Different approaches are used for updating extension index. One is to specify git hashes, another is to define a branch name. We started an interesting discussion around a pull request. I copy it here so that the discussion can be joined by more developers.
Manual updates of git hashes takes time and error-prone. You can make copy-paste errors, update the wrong s4ext file or the wrong branch of the ExtensionIndex, etc. It should be avoided.
If for some reason you feel safer with having specific git hashes in the s4ext file then the update should be fully automatic. You can use @jcfr’s extension wizard scripts.
However, a much cleaner and better controllable workflow is to use protected release branches and set the release branch name in the s4ext file instead of a specific hash. The release branch can be master or any other name. Protected branches can be configured to require reviews and be writeable only by certain users. Therefore, instead of enforcing Slicer core developers to click blindly on merging a new git hash, you can control what gets into the release in your own repository by defining your own rules that you set for the protected branch.
The protected branch is nice, simple, and almost zero-effort, so I think that would be great to encourage for all extensions where people don’t want to build off master in the short-term.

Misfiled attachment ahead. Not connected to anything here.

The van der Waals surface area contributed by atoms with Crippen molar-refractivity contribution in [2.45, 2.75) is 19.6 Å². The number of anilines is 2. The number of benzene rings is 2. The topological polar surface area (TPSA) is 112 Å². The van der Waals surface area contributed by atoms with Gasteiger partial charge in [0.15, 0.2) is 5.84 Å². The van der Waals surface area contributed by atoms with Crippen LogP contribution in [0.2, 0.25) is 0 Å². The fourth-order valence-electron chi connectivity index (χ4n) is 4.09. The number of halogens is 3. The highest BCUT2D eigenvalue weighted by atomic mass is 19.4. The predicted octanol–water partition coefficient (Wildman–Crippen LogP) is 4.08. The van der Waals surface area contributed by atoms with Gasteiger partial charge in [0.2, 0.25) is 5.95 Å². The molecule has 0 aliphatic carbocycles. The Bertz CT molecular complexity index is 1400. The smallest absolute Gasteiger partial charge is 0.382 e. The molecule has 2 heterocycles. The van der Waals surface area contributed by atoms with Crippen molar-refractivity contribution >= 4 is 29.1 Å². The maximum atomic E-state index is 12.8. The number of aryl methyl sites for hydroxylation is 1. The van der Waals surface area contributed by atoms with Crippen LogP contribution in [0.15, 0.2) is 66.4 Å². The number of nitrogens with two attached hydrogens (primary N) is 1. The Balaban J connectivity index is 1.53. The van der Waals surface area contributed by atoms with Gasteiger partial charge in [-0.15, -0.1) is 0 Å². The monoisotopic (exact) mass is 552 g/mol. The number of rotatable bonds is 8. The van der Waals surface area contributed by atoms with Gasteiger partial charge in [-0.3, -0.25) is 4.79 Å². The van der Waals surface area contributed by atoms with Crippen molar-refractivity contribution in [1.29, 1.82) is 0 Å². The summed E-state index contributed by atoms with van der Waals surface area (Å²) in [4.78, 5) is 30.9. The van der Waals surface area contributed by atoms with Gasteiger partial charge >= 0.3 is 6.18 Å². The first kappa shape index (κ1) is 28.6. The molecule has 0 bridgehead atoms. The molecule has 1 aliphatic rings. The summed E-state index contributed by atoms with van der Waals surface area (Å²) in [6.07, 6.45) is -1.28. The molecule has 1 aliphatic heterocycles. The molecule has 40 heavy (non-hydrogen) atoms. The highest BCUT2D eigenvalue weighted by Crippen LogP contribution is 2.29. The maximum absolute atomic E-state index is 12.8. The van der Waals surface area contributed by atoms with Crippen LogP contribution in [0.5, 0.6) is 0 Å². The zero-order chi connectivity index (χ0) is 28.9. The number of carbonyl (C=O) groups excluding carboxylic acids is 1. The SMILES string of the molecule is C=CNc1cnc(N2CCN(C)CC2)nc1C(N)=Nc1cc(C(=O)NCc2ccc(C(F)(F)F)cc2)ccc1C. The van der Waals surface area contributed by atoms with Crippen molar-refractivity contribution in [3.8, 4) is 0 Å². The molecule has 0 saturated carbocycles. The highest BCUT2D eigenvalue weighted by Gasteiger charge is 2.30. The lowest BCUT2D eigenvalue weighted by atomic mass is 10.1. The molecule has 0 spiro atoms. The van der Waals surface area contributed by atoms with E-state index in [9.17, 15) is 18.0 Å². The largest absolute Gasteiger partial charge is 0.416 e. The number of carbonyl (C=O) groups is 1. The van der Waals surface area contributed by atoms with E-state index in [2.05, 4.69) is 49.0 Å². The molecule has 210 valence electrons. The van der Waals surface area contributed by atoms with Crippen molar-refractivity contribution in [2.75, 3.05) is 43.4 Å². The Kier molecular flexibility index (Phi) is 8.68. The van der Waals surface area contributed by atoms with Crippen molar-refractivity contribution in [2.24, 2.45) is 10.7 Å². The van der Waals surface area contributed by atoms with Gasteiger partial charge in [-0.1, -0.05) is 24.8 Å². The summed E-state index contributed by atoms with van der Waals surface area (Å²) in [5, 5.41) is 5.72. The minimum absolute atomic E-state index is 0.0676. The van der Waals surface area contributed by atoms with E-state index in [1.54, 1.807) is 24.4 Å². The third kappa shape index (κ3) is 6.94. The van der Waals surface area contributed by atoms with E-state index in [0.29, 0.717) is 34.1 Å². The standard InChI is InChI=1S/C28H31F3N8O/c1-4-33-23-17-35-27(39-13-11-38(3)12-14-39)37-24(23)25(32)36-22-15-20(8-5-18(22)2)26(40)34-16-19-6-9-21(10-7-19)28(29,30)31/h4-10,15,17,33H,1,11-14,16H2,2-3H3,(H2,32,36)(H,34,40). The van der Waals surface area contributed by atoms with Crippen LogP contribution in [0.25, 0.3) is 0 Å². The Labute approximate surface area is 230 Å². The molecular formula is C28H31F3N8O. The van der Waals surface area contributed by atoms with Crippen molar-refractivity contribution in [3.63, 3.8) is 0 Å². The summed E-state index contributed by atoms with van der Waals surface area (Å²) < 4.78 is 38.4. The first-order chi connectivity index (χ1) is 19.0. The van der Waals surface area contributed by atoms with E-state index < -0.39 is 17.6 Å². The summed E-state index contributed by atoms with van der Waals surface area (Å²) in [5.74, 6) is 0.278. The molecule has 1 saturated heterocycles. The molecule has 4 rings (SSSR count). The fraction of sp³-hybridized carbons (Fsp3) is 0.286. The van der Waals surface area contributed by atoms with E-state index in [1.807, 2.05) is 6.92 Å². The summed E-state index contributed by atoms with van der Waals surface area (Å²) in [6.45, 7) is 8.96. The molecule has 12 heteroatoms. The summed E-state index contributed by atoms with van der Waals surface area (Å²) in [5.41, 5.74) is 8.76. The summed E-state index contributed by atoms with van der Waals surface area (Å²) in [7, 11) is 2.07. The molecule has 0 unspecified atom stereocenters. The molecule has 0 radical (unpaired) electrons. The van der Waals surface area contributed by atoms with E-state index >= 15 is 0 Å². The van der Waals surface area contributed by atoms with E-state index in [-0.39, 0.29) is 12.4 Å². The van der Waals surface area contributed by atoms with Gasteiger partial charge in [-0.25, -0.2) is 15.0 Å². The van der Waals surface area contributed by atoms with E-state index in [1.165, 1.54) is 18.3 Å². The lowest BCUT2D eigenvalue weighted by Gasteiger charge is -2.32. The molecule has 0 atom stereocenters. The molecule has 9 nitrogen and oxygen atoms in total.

Another potential approach is a release bot. There are a few around, but the one I’m most familiar with is “attobot” for Julia packages. It is a travis hook that runs on AWS Lambda; essentially watches any release-tags on a repository, and automatically makes a validated PR to the central index when a new release is created. Automated update was imperative for Julia with close to 2000 packages, because full manual review of every update PR by only 3-4 people was starting to be a big time-sink and blocker. It’s not so much an issue for ~100 extensions, but clean, validated automation is always nice in any case. The code is quite short and MIT licensed, so it wouldn’t be too crazy to just adapt it (if/when we have full continuous integration for extensions).